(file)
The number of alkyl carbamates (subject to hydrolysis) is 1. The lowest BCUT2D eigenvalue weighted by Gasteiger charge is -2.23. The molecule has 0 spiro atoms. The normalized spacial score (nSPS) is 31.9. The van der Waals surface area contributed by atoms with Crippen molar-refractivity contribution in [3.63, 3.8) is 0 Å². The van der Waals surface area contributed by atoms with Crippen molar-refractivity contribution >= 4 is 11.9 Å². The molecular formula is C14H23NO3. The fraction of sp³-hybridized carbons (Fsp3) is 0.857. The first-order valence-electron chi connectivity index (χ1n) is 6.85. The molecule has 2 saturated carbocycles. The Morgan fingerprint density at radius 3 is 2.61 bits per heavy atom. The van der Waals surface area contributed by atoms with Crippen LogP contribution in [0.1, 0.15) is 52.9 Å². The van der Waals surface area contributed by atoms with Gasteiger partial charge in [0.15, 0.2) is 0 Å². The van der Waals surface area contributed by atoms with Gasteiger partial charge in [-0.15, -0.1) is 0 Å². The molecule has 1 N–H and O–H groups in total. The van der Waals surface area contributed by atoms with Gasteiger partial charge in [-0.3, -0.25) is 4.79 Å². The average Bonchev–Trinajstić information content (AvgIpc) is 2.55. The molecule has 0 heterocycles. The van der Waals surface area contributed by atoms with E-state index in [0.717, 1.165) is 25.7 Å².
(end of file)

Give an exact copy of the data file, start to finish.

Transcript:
The number of alkyl carbamates (subject to hydrolysis) is 1. The lowest BCUT2D eigenvalue weighted by Gasteiger charge is -2.23. The molecule has 0 spiro atoms. The normalized spacial score (nSPS) is 31.9. The van der Waals surface area contributed by atoms with Crippen molar-refractivity contribution in [3.63, 3.8) is 0 Å². The van der Waals surface area contributed by atoms with Crippen molar-refractivity contribution >= 4 is 11.9 Å². The molecular formula is C14H23NO3. The fraction of sp³-hybridized carbons (Fsp3) is 0.857. The first-order valence-electron chi connectivity index (χ1n) is 6.85. The molecule has 2 saturated carbocycles. The Morgan fingerprint density at radius 3 is 2.61 bits per heavy atom. The van der Waals surface area contributed by atoms with Crippen LogP contribution in [0.1, 0.15) is 52.9 Å². The van der Waals surface area contributed by atoms with Gasteiger partial charge in [0.15, 0.2) is 0 Å². The van der Waals surface area contributed by atoms with Gasteiger partial charge in [-0.15, -0.1) is 0 Å². The molecule has 1 N–H and O–H groups in total. The van der Waals surface area contributed by atoms with Gasteiger partial charge in [-0.3, -0.25) is 4.79 Å². The average Bonchev–Trinajstić information content (AvgIpc) is 2.55. The molecule has 0 heterocycles. The van der Waals surface area contributed by atoms with E-state index in [0.717, 1.165) is 25.7 Å².